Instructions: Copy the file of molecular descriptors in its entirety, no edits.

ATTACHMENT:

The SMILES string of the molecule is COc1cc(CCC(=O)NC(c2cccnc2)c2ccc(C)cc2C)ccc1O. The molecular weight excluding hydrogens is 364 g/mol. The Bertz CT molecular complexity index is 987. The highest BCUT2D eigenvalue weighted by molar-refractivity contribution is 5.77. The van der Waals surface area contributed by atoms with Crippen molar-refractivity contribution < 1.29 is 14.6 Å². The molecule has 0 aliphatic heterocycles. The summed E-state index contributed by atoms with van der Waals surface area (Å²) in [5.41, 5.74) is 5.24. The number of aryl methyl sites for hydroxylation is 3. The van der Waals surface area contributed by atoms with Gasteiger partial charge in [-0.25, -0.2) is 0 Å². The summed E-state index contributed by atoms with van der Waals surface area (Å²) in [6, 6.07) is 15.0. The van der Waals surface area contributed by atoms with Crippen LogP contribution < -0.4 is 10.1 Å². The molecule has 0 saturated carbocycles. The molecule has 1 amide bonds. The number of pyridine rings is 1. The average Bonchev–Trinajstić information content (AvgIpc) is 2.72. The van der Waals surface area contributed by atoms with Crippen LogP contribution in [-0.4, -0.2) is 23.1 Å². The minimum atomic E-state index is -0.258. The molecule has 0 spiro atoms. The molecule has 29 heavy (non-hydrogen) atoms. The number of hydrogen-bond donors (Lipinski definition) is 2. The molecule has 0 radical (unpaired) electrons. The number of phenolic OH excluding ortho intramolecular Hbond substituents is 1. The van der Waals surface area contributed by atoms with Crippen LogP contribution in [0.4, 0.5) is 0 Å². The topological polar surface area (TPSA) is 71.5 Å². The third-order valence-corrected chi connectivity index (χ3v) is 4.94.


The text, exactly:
The SMILES string of the molecule is COc1cc(CCC(=O)NC(c2cccnc2)c2ccc(C)cc2C)ccc1O. The molecular weight excluding hydrogens is 364 g/mol. The Bertz CT molecular complexity index is 987. The highest BCUT2D eigenvalue weighted by molar-refractivity contribution is 5.77. The van der Waals surface area contributed by atoms with Crippen molar-refractivity contribution < 1.29 is 14.6 Å². The molecule has 0 aliphatic heterocycles. The summed E-state index contributed by atoms with van der Waals surface area (Å²) in [5.41, 5.74) is 5.24. The number of aryl methyl sites for hydroxylation is 3. The van der Waals surface area contributed by atoms with Gasteiger partial charge in [-0.25, -0.2) is 0 Å². The summed E-state index contributed by atoms with van der Waals surface area (Å²) in [6, 6.07) is 15.0. The van der Waals surface area contributed by atoms with Crippen LogP contribution < -0.4 is 10.1 Å². The molecule has 0 saturated carbocycles. The molecule has 1 amide bonds. The number of pyridine rings is 1. The average Bonchev–Trinajstić information content (AvgIpc) is 2.72. The van der Waals surface area contributed by atoms with Crippen LogP contribution in [-0.4, -0.2) is 23.1 Å². The minimum atomic E-state index is -0.258. The molecule has 0 spiro atoms. The molecule has 29 heavy (non-hydrogen) atoms. The number of hydrogen-bond donors (Lipinski definition) is 2. The molecule has 0 radical (unpaired) electrons. The number of phenolic OH excluding ortho intramolecular Hbond substituents is 1. The van der Waals surface area contributed by atoms with Crippen LogP contribution in [0.4, 0.5) is 0 Å². The topological polar surface area (TPSA) is 71.5 Å². The third-order valence-corrected chi connectivity index (χ3v) is 4.94.